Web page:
BY RONALD BLUM Associated Press

NEW YORK — While the New York Yankees set another salary record, the Houston Astros had the lowest average in the major leagues in 14 years and the attention of the players’ union. The overall big league average rose 5.4 percent this season to a record $3.39 million, according to the annual report released Wednesday by the Major League Baseball Players Association. The increase was the steepest since 2006. In the economy at large, civilian compensation is increasing at an annual rate of 1.9 percent, according to the U.S. Bureau of Labor Statistics. The average U.S. wage in 2012 was $42,498, according to the Social Security Administration. The Yankees had the highest average for the 15th consecutive season at $8.17 million, breaking the mark of $7.66 million when they won the World Series in 2009. The Los Angeles Dodgers were second at $7.82 million. Houston’s average of $549,603 was the smallest since the 1999 Kansas City Royals at $534,460. The Miami Marlins were 29th at $830,069, down from $3.77 million in 2012, when they ranked 10th. Baseball’s collective bargaining agreement requires a team to use revenue-sharing money it receives “in an effort to improve its performance on the field.” The Marlins had been required to raise player payroll annually from 2010-12 under an agreement between MLB and the union. World Series champion Boston was fourth at $5.46 million, just behind Detroit at $5.53 million. St. Louis, which won the NL pennant, was 10th at $3.75 million.

direction,” South Carolina coach Dawn Staley said. “We just have to continue.” This weekend represents a showcase opportunity for the SE C. Tennessee (10-0), off to its fastest start since its 2008 national title, visits No. 6 Stanford on Saturday. Kentucky (11-0), which has matched its best start in school history, hosts No. 2 Duke on Sunday. “I think it will be huge step with us and Kentucky to really launch the SEC onto the national level,” Tennessee forward Cierra Burdick said. Tennessee and Kentucky are two prime contenders to end the SEC’s recent absence from the Final Four. The SEC hasn’t produced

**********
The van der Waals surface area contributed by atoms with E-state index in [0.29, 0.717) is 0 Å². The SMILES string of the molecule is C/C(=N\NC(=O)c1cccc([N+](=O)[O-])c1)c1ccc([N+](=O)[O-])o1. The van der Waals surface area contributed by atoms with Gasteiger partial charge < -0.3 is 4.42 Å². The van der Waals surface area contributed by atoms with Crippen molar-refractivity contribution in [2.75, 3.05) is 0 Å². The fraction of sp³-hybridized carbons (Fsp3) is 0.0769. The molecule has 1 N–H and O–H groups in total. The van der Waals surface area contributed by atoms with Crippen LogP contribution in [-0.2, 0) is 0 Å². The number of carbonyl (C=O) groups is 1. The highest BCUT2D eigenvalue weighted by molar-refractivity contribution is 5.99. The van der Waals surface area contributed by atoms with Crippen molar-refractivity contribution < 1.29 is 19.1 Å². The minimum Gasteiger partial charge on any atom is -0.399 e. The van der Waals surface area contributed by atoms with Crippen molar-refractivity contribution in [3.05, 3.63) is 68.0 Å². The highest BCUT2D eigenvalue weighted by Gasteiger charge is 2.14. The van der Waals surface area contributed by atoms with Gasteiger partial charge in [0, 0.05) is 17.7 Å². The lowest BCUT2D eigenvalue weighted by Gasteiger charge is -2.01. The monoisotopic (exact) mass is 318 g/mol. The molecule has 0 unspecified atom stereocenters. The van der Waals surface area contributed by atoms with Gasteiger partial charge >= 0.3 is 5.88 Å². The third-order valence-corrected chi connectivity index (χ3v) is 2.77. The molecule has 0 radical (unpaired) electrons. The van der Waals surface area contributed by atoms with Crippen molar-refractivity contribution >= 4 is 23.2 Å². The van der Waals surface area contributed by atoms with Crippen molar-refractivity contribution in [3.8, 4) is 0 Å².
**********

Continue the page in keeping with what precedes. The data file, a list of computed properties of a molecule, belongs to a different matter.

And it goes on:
a Final Four team since Tennessee’s 2008 championship season. Before this current drought, the SEC had at least one Final Four representative in 25 of the first 27 NCAA tournaments. Several teams have come close. Tennessee has lost in a regional final three straight years. Kentucky has played in three regional finals over the last four seasons. Georgia lost in overtime to California in a regional final and LSU reached a regional semifinal last season. But they haven’t gotten over the top. “I think our inability to win a national championship in the last few years maybe gives

people this perception that we’re not as strong a league,” Kentucky coach Matthew Mitchell said. “But I thought it was a tough league last year, a deep league last year. We ended up with four teams in the Sweet Sixteen and three in the Elite Eight. I would be a person who’d say it’s just sort of business as usual in the SEC. It’s a really deep, strong conference.” Georgia coach Andy Landers doesn’t believe Final Four appearances accurately measure a conference’s strength. He prefers to look at a conference’s overall depth. The SEC received seven NCAA tournament bids last season and Please see SEC | 13

SIU coach calls players ‘mama’s boys’

Associated Press

MLB average salary goes up 5.4 percent to $3.39 million

Thursday, December 19, 2013

here’s the other thing, I’m going to have to deal with it.” Fillyaw said he wasn’t surprised with the way Hinson voiced his displeasure. “Everything he said was true,” Fillyaw said. “Right now our team is playing soft. That’s a big part of our identity right now ... It wasn’t so much him calling me out personally. I was just as upset with my performance. His statement about me was accurate.” Fillyaw paused and added, “It was embarrassing that the whole world knows now.” Athletic director Mario Moccia said he took no disciplinary action against Hinson. “He’s very passionate. That’s why we hired him,” Moccia said. “I just reinforced that we never want to specifically criticize a player. There’s a way to answer the media’s